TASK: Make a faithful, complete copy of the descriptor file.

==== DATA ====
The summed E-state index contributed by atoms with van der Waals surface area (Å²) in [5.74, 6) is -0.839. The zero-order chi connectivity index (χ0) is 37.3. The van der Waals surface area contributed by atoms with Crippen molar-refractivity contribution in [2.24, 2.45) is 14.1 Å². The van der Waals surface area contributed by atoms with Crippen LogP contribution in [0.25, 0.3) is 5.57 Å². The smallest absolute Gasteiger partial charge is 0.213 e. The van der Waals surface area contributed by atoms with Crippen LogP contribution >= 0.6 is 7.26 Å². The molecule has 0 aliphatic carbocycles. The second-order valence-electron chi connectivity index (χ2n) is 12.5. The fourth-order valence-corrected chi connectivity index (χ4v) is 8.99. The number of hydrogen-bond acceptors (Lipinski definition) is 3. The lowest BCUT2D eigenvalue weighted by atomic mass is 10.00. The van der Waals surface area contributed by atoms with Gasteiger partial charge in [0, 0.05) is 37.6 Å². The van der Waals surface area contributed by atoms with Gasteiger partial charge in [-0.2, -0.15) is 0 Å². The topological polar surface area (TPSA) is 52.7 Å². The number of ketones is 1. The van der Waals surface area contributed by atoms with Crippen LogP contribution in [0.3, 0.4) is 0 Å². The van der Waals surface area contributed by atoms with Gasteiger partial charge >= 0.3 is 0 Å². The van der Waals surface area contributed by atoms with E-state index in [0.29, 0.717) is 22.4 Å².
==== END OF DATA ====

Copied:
The summed E-state index contributed by atoms with van der Waals surface area (Å²) in [5.74, 6) is -0.839. The zero-order chi connectivity index (χ0) is 37.3. The van der Waals surface area contributed by atoms with Crippen molar-refractivity contribution in [2.24, 2.45) is 14.1 Å². The van der Waals surface area contributed by atoms with Crippen LogP contribution in [0.25, 0.3) is 5.57 Å². The smallest absolute Gasteiger partial charge is 0.213 e. The van der Waals surface area contributed by atoms with Crippen LogP contribution >= 0.6 is 7.26 Å². The molecule has 0 aliphatic carbocycles. The second-order valence-electron chi connectivity index (χ2n) is 12.5. The fourth-order valence-corrected chi connectivity index (χ4v) is 8.99. The number of hydrogen-bond acceptors (Lipinski definition) is 3. The lowest BCUT2D eigenvalue weighted by atomic mass is 10.00. The van der Waals surface area contributed by atoms with Gasteiger partial charge in [0, 0.05) is 37.6 Å². The van der Waals surface area contributed by atoms with Gasteiger partial charge in [-0.2, -0.15) is 0 Å². The topological polar surface area (TPSA) is 52.7 Å². The number of ketones is 1. The van der Waals surface area contributed by atoms with Crippen LogP contribution in [0.3, 0.4) is 0 Å². The van der Waals surface area contributed by atoms with Gasteiger partial charge >= 0.3 is 0 Å². The van der Waals surface area contributed by atoms with E-state index in [0.29, 0.717) is 22.4 Å².